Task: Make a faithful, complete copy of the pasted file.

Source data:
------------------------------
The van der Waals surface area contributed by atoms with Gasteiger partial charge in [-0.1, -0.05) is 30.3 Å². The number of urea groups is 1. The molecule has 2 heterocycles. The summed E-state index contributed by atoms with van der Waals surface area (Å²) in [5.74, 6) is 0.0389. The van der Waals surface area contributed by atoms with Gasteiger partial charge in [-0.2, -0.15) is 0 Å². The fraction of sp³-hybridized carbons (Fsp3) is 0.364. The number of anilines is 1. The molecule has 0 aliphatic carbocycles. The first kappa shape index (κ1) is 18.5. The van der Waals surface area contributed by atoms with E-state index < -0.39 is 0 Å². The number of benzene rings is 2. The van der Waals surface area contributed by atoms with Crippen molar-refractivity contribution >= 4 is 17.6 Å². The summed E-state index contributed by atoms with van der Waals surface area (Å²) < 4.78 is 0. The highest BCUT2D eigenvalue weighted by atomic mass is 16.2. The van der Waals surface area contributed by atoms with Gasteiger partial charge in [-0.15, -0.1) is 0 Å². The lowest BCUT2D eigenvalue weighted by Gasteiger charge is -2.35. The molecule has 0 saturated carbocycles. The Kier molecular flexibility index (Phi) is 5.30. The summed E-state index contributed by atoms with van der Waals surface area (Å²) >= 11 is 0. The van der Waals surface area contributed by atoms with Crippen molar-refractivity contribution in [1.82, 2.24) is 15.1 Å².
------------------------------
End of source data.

The van der Waals surface area contributed by atoms with Gasteiger partial charge in [-0.1, -0.05) is 30.3 Å². The number of urea groups is 1. The molecule has 2 heterocycles. The summed E-state index contributed by atoms with van der Waals surface area (Å²) in [5.74, 6) is 0.0389. The van der Waals surface area contributed by atoms with Gasteiger partial charge in [-0.2, -0.15) is 0 Å². The fraction of sp³-hybridized carbons (Fsp3) is 0.364. The number of anilines is 1. The molecule has 0 aliphatic carbocycles. The first kappa shape index (κ1) is 18.5. The van der Waals surface area contributed by atoms with E-state index < -0.39 is 0 Å². The number of benzene rings is 2. The van der Waals surface area contributed by atoms with Crippen molar-refractivity contribution >= 4 is 17.6 Å². The summed E-state index contributed by atoms with van der Waals surface area (Å²) < 4.78 is 0. The highest BCUT2D eigenvalue weighted by atomic mass is 16.2. The van der Waals surface area contributed by atoms with Gasteiger partial charge in [-0.15, -0.1) is 0 Å². The lowest BCUT2D eigenvalue weighted by Gasteiger charge is -2.35. The molecule has 0 saturated carbocycles. The Kier molecular flexibility index (Phi) is 5.30. The summed E-state index contributed by atoms with van der Waals surface area (Å²) >= 11 is 0. The van der Waals surface area contributed by atoms with Crippen molar-refractivity contribution in [1.82, 2.24) is 15.1 Å².